International Journal of Earth & Environmental Sciences Volume 2 (2017), Article ID 2:IJEES-146, 3 pages
Portable Hand Held Laser-induced Breakdown Spectroscopy (LIBS) Instrumentation for in-field Elemental Analysis of Geological Samples

Giorgio S. Senesi

Istituto di Nanotecnologia (NANOTEC), PLasMI Lab, Via Amendola, Bari, Italy
Proff. Giorgio S. Senesi, Istituto di Nanotecnologia (NANOTEC), PLasMI Lab, Via Amendola 122/D, 70126 Bari, Italy; E-mail:
25 November 2017; 14 December 2017; 16 December 2017
Senesi GS (2017) Portable Hand Held Laser-induced Breakdown Spectroscopy (LIBS) Instrumentation for in-field Elemental Analysis of Geological Samples. Int J Earth Environ Sci 2: 146. doi:

1. Introduction

The elemental analysis of minerals and rocks is a very important routine work in geo-environmental sciences, as it provides unique information on their chemical composition that, in turn, allows to derive a variety of growth parameters that are of fundamental importance to the understanding of geological and weathering processes. Besides scientific applications, the elemental analysis of geomaterials is of economic importance for the evaluation of their industrial quality and for cultural heritage studies to assess the status of indoor and outdoor monuments, archeological sites and geological outcrops. In situ geochemical analysis has a high potential value not only for the terrestrial field geologists, but also for the next generation of planetary surface explorers as already shown by the three Mars rover missions of the past decade, i.e. Pathfinder, Mars Exploration Rovers (MER) and Mars Science Laboratory (MSL).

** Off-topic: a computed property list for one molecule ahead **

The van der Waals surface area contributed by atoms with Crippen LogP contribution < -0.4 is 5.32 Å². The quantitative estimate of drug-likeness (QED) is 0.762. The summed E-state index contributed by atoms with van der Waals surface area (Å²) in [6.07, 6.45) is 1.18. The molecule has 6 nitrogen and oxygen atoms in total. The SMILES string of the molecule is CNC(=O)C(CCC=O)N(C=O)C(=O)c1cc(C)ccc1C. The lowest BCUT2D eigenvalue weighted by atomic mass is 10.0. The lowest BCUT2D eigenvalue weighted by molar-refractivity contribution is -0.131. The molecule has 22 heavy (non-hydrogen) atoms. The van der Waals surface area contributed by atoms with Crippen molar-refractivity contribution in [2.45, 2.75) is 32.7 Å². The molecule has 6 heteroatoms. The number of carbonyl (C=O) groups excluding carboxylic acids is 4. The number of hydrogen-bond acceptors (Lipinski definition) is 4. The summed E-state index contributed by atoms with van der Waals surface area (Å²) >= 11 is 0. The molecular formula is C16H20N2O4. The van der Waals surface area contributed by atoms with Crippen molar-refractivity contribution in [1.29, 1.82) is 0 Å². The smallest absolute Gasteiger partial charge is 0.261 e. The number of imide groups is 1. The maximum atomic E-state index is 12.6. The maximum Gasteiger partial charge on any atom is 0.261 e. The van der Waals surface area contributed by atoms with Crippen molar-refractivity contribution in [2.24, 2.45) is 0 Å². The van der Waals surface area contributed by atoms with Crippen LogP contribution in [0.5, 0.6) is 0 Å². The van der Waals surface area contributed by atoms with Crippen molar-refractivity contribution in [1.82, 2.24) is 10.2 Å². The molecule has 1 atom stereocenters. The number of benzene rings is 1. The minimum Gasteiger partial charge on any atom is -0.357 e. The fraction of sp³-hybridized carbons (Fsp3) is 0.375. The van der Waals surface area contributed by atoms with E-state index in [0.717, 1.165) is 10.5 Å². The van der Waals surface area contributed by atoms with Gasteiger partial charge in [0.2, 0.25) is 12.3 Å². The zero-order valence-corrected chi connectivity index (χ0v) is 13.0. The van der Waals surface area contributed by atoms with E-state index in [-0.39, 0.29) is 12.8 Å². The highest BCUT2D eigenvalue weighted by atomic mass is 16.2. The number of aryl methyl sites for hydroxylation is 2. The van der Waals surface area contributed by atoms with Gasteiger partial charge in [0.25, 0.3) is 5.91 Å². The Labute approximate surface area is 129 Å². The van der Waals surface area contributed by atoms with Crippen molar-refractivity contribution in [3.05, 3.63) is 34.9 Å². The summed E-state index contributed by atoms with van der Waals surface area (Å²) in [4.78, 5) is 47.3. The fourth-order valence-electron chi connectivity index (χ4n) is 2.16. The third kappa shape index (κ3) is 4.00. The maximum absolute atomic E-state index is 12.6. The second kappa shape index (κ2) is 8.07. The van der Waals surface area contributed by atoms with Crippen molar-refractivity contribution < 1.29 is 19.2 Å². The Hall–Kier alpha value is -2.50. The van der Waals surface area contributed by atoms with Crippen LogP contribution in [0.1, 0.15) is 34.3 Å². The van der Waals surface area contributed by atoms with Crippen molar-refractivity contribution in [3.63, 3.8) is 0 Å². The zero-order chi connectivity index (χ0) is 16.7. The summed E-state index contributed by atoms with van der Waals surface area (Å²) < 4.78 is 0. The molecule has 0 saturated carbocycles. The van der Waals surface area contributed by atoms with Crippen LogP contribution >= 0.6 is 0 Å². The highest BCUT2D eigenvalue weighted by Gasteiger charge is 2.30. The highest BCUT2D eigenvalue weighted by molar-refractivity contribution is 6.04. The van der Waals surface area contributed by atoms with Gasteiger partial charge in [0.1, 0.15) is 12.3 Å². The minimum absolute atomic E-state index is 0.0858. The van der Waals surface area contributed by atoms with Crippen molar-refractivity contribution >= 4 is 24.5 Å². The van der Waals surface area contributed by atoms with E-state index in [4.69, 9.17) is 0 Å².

Recently, several manufacturers have recognized the importance of increasing the mobility of instrumentation by miniaturizing technologies for in situ applications in industry, mining and planetary exploration. Although handheld instrumentation, such as the wellestablished X-ray fluorescence (XRF) spectroscopy, is already used currently for various applications, it is not yet of common use in geological sciences [1]. Certainly laboratory instruments will stand the best to provide precise and detailed analyses and high quality data; however they present some unsolvable disadvantages, including high cost and requirement of extensive sample preparation and long analysis time. Differently, the use of handheld instruments would provide directly in the field rapid and finalized preliminary data on the composition of samples before any further, in-depth, specific, detailed laboratory analysis. By deploying handheld instruments, the field geologist will be able to streamline operations in the field, gain a real-time geochemical understanding of the site, and decide which samples to collect for further laboratory analyses, so saving time and money and minimizing further return trips to the field site.

One of the main requirement for an handheld instrument in geochemical applications is to achieve the widest range of elements that can be analyzed, especially when dealing with spatially related sample sets. The efficient identification of mineral and rock types relies on the instrumental capacity to measure all major forming elements and as many trace elements as possible, so allowing to understand their formation processes and subsequent changes that may have occurred. As testing of geological materials by field portable instruments is often performed in field harsh conditions, an easy portability, high robustness and fast data acquisition are required, so to incorporate easily the analytical program into the existing workflows related to activities such as drilling, mining and processing.